In light of all those changes and confirmation yesterday of a delay in the Traveston Crossing Dam, today I will ask the Queensland Water Commission to provide urgent advice on whether the 40 per cent trigger that it identified in January 2007 for the introduction of purified recycled water is still sound. We set out to drought proof south-east Queensland and it is clear that we are well on the way to achieving that. Our water grid is well on the way to being finalised. The people of south-east
Queensland deserve the benefit of that water grid and they deserve the benefit of the rain that we have experienced. We can now source water from every possible available source and we will use it wisely and carefully. The Queensland Water Commission will provide urgent advice. I look forward to advising the House of that advice as soon as possible.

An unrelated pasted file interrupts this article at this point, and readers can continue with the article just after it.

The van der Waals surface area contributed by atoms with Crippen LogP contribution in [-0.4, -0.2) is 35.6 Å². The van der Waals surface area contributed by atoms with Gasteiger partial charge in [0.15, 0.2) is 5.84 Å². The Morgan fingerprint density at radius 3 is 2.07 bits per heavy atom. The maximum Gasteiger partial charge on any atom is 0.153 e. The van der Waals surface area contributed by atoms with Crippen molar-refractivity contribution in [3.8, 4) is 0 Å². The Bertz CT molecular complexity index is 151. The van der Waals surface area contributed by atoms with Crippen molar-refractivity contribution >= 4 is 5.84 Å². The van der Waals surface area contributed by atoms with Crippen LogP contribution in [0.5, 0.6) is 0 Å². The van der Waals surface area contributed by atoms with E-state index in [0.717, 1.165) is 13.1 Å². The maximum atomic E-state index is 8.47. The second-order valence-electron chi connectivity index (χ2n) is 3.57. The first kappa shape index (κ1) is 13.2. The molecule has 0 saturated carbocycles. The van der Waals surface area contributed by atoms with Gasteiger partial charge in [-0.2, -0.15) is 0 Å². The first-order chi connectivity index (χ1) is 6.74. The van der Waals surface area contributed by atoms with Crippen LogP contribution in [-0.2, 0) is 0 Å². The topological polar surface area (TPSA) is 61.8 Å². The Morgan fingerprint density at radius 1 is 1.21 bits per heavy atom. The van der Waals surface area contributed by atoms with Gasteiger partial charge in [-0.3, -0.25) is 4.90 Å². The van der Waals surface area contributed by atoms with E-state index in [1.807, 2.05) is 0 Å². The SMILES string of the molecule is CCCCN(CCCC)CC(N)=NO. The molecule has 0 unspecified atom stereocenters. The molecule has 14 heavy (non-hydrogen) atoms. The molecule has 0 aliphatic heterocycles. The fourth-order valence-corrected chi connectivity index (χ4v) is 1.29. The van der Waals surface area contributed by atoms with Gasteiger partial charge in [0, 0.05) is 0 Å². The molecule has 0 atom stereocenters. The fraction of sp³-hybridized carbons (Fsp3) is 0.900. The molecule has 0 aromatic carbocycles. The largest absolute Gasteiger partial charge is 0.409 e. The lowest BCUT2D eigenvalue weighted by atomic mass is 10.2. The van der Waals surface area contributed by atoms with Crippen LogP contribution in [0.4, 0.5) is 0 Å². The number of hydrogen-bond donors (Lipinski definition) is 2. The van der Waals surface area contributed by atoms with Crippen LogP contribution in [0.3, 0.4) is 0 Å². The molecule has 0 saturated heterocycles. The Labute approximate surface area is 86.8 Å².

Just see what is being avoided by Bligh
Don't expect any solutions or answers from the opposition, they're useless. They're against Traveston, and say they'll kill it if they get in (if it's not dead already), they'll kill the recycled water. How exactly do these genii plan to solve the water problem?
It all seems to have come to a head since the wild storms and flooding of a week ago.
A quick poll on the radio thismorning was surprising the host. Many people said "Use recycled water, now!", many more than said no.
What happened to the Wolfdene dam?
Instead of faffing around with this some more I think they should get their shit together and build a bloody dam.
*****In December I'll be on a tour of a Gold Coast dam. I'll try and get some pix and info and show you what I see!